Quantcast

«

»

Aug 26 2013

More tumblers coming soon to a homeless shelter near you

Tumbler: with apologies to gymnasts, my personal term for skilled, educated workers primarily in or near the baby boom generation who have fallen, i.e., tumbled, out of the middle-class into the ranks of the unemployed or underemployed, now mired in inescapable poverty, no health insurance with years/decades to go before Social Security or Medicare can help, and likely soon to be homeless and/or dead in the gutter.

You’d think a Ph.D would offer some insulation against poverty. Think again, many doctored experts are tumbling out of the middle class, others cannot even get hired at a living wage even in academia teaching or researching their topics of expertise.

But fear not! University Presidents and Coaches at the nation’s top schools are doing great. Maybe the others are coming soon to a devastated social safety net near you. Scary graphic below.

crisis

4 comments

Skip to comment form

  1. 1
    carlie

    It’s a great graphic about a real problem, but I wonder where their 120k average salary for a “Tenure track professor” comes from. Here are average salaries by rank and discipline from two years ago, and not even the full professor rank gets close to that number. Possibly if by sheer number there are more business and engineering faculty than anything else then the full professor avg. might be near that, but calling it an average for “tenure-track” is misleading.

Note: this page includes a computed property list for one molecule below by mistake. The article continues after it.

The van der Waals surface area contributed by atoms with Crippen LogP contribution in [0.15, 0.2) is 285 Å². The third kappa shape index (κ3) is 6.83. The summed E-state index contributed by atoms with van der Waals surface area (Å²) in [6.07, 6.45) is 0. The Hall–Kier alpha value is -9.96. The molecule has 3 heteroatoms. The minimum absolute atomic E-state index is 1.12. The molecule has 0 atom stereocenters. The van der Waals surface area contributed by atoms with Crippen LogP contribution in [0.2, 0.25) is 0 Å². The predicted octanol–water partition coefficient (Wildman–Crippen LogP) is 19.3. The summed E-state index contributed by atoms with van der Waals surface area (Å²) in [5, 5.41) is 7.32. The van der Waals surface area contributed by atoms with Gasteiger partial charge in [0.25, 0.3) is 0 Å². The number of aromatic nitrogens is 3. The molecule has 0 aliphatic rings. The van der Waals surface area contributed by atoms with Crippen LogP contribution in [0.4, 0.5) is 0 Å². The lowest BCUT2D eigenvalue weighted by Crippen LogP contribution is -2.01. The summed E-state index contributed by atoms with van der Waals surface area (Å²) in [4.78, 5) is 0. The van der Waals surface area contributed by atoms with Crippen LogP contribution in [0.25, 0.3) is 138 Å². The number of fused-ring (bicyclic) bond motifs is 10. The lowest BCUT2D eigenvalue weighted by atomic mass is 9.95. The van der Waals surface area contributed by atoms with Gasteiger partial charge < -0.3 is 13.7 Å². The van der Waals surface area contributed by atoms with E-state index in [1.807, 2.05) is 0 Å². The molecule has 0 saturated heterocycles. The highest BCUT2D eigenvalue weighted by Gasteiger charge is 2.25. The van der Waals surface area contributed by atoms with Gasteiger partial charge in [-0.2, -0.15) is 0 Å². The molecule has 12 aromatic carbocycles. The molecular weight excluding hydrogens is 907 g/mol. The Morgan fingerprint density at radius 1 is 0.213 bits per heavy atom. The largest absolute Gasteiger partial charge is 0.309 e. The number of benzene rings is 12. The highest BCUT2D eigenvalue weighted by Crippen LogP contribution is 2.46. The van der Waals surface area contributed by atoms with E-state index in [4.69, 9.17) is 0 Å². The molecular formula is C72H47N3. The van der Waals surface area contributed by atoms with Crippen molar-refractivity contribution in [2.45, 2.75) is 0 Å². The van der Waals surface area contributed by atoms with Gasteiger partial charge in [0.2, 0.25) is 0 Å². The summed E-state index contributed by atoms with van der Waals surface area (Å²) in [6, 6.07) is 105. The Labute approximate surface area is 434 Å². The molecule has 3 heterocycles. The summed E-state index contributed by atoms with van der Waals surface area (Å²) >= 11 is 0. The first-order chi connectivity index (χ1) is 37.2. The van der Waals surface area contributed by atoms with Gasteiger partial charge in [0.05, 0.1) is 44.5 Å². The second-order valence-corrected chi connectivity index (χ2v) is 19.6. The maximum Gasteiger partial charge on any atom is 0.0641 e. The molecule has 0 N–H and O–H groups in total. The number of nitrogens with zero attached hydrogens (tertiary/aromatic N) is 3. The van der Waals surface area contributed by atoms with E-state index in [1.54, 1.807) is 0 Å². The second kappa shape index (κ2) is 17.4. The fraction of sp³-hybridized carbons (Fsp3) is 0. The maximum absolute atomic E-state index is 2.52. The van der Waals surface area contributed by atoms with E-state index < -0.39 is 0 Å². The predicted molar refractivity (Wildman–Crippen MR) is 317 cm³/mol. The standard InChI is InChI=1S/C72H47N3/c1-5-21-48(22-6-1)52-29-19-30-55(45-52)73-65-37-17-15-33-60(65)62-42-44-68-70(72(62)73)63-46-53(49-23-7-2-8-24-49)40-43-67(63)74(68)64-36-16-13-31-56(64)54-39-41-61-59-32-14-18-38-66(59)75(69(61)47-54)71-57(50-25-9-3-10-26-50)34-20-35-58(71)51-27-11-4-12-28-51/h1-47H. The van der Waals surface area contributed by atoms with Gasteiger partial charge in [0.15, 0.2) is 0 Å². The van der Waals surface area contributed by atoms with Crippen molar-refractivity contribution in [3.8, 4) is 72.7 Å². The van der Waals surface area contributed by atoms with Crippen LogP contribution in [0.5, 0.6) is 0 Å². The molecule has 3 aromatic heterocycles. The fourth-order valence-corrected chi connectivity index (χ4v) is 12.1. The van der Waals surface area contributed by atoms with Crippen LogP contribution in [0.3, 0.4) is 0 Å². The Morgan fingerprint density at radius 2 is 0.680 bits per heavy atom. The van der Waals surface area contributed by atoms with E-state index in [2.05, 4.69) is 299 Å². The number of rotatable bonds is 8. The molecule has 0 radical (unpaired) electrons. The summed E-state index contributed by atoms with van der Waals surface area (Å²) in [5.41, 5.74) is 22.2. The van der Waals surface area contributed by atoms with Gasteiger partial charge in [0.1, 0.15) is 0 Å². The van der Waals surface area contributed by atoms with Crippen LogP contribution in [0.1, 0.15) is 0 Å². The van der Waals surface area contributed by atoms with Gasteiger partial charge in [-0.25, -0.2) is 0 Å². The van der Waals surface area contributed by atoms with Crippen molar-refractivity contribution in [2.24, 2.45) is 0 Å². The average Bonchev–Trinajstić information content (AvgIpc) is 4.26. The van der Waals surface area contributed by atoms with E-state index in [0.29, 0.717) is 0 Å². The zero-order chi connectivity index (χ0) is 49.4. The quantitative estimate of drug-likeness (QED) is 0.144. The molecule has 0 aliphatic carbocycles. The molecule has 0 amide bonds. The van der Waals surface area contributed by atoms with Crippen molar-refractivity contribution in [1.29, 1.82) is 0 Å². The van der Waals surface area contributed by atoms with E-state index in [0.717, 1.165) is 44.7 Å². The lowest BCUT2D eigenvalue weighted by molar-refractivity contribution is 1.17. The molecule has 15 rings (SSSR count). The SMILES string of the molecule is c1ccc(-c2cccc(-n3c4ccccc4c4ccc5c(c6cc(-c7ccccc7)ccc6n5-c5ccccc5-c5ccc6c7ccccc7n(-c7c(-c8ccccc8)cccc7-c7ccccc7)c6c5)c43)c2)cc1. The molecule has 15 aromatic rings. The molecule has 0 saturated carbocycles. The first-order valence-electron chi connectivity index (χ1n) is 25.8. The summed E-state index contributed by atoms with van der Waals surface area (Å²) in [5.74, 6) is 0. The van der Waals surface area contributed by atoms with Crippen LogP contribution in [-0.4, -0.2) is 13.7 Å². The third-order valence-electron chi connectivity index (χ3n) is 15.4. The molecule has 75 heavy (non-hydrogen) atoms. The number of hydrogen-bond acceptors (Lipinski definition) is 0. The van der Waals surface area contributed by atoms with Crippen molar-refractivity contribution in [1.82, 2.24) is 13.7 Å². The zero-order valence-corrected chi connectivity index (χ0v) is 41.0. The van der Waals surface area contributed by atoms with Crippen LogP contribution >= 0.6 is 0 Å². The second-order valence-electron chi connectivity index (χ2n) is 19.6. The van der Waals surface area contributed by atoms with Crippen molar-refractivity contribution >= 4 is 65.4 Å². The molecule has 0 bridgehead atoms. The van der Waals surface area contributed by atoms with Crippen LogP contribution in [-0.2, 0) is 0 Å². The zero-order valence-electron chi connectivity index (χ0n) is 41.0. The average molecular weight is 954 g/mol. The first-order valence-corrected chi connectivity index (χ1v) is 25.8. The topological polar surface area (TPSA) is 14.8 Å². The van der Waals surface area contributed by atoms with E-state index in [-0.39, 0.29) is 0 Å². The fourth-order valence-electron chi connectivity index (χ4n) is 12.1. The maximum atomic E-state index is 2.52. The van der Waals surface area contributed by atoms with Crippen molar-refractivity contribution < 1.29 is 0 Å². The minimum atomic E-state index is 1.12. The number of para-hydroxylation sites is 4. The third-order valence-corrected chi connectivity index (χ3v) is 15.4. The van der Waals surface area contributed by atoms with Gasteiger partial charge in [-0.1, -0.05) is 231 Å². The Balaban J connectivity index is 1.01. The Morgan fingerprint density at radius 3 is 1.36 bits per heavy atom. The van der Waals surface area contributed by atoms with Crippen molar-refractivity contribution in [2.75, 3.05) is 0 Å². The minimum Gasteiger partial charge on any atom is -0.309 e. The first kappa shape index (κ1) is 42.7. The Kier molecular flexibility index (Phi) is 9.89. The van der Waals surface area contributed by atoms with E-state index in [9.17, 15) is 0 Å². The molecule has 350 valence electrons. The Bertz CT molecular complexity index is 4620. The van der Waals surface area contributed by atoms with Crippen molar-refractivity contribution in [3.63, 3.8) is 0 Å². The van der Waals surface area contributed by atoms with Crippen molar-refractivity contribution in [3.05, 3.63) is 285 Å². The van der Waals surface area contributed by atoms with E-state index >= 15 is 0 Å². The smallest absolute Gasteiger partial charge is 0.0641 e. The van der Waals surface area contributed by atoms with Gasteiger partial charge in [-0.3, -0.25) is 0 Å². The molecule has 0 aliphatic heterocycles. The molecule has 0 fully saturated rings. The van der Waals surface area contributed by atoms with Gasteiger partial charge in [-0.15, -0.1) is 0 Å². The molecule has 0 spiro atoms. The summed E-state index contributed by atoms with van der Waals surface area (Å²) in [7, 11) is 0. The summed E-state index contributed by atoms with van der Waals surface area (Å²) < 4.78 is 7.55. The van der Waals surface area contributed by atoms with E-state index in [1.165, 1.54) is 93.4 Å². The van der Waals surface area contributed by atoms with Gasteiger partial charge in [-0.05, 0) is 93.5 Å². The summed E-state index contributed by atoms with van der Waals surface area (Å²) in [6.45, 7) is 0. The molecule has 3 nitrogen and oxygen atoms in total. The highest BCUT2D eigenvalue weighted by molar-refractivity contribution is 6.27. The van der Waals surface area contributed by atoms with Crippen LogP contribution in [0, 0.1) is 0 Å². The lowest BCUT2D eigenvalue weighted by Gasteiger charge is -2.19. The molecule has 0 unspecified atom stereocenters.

That said, the adjunct average of 20k is also high relative to what the adjuncts I know generally make in a year.

  2. 2
    Stephen "DarkSyde" Andrew

    It could be that highest cost of living markets near large population centers are over represented in academia. Just guessing though. Thing is, I don’t think anyone begrudges a professor making a living, if you fall for that and feel resentment against those who are gainfully employed, you have fallen for the divide and conquer strategy, where a super rich guy takes nine out of ten cookies on a plate and then tells the Teaparty guy, “watch out for that other fellow, I think he wants to steal your cookie.”

    This country is not broke, we are not penniless, there is plenty of money and prosperity, it’s just been concentrated in the hands of a very few who are high as a kite on the prospect of getting even more of it. I don’t know where that stops, but people like me who have tumbled out of the middle class and straight into poverty with no end in sight have little to lose, we have no skin in the game. I hope the solution is political, because other solutions do not generally, on average, turn out well for anyone.

  3. 3
    carlie

    if you fall for that and feel resentment against those who are gainfully employed, you have fallen for the divide and conquer strategy, where a super rich guy takes nine out of ten cookies on a plate and then tells the Teaparty guy, “watch out for that other fellow, I think he wants to steal your cookie.”

    Most definitely. That’s part of what I see a lot, which is “professors make a lot of money (especially the most evil unionized ones) and that’s why college costs so much”, rather than “college costs so much because the state stopped funding colleges so now they have to pass the whole cost onto the student”. I tend to be on a hair trigger reaction about it.

  4. 4
    magistramarla

    The part that really bothers me is that coaches and their staff are being paid huge salaries, huge stadiums and gyms are being built and mediocre students are being given huge scholarships simply because they can catch and throw a ball.
    In the meantime, professors and students in those fields that could actually be helping to turn our economy around (as in STEM fields) are getting the shaft.

Leave a Reply